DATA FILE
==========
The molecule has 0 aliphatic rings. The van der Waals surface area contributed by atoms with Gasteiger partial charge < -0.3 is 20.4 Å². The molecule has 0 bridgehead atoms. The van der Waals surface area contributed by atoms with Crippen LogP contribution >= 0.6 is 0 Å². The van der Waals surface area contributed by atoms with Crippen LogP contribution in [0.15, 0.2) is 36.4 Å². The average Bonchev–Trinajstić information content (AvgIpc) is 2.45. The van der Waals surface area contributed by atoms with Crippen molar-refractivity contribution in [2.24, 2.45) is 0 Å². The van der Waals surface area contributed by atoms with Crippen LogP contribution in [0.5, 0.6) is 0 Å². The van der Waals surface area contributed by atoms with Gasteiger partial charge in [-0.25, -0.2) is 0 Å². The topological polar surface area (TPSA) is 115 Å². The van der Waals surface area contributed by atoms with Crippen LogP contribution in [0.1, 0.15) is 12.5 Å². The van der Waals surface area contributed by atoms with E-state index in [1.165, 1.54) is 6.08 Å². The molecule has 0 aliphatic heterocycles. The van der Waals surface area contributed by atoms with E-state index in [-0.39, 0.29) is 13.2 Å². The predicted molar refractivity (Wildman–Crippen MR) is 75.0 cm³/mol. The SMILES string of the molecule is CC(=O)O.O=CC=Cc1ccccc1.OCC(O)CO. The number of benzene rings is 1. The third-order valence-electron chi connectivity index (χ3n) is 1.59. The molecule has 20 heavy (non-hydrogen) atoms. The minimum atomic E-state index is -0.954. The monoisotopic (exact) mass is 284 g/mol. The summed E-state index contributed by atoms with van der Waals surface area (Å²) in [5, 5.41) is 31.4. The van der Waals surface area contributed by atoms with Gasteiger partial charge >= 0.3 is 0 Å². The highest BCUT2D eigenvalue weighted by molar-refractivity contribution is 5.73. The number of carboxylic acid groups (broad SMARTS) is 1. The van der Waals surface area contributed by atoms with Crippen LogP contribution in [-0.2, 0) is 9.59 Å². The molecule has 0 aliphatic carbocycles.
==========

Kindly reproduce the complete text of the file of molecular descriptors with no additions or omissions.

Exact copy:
The molecule has 0 aliphatic rings. The van der Waals surface area contributed by atoms with Gasteiger partial charge < -0.3 is 20.4 Å². The molecule has 0 bridgehead atoms. The van der Waals surface area contributed by atoms with Crippen LogP contribution >= 0.6 is 0 Å². The van der Waals surface area contributed by atoms with Crippen LogP contribution in [0.15, 0.2) is 36.4 Å². The average Bonchev–Trinajstić information content (AvgIpc) is 2.45. The van der Waals surface area contributed by atoms with Crippen molar-refractivity contribution in [2.24, 2.45) is 0 Å². The van der Waals surface area contributed by atoms with Crippen LogP contribution in [0.5, 0.6) is 0 Å². The van der Waals surface area contributed by atoms with Gasteiger partial charge in [-0.25, -0.2) is 0 Å². The topological polar surface area (TPSA) is 115 Å². The van der Waals surface area contributed by atoms with Crippen LogP contribution in [0.1, 0.15) is 12.5 Å². The van der Waals surface area contributed by atoms with E-state index in [1.165, 1.54) is 6.08 Å². The molecule has 0 aliphatic heterocycles. The van der Waals surface area contributed by atoms with E-state index in [-0.39, 0.29) is 13.2 Å². The predicted molar refractivity (Wildman–Crippen MR) is 75.0 cm³/mol. The SMILES string of the molecule is CC(=O)O.O=CC=Cc1ccccc1.OCC(O)CO. The number of benzene rings is 1. The third-order valence-electron chi connectivity index (χ3n) is 1.59. The molecule has 20 heavy (non-hydrogen) atoms. The minimum atomic E-state index is -0.954. The monoisotopic (exact) mass is 284 g/mol. The summed E-state index contributed by atoms with van der Waals surface area (Å²) in [5, 5.41) is 31.4. The van der Waals surface area contributed by atoms with Gasteiger partial charge >= 0.3 is 0 Å². The highest BCUT2D eigenvalue weighted by molar-refractivity contribution is 5.73. The number of carboxylic acid groups (broad SMARTS) is 1. The van der Waals surface area contributed by atoms with Crippen LogP contribution in [-0.2, 0) is 9.59 Å². The molecule has 0 aliphatic carbocycles.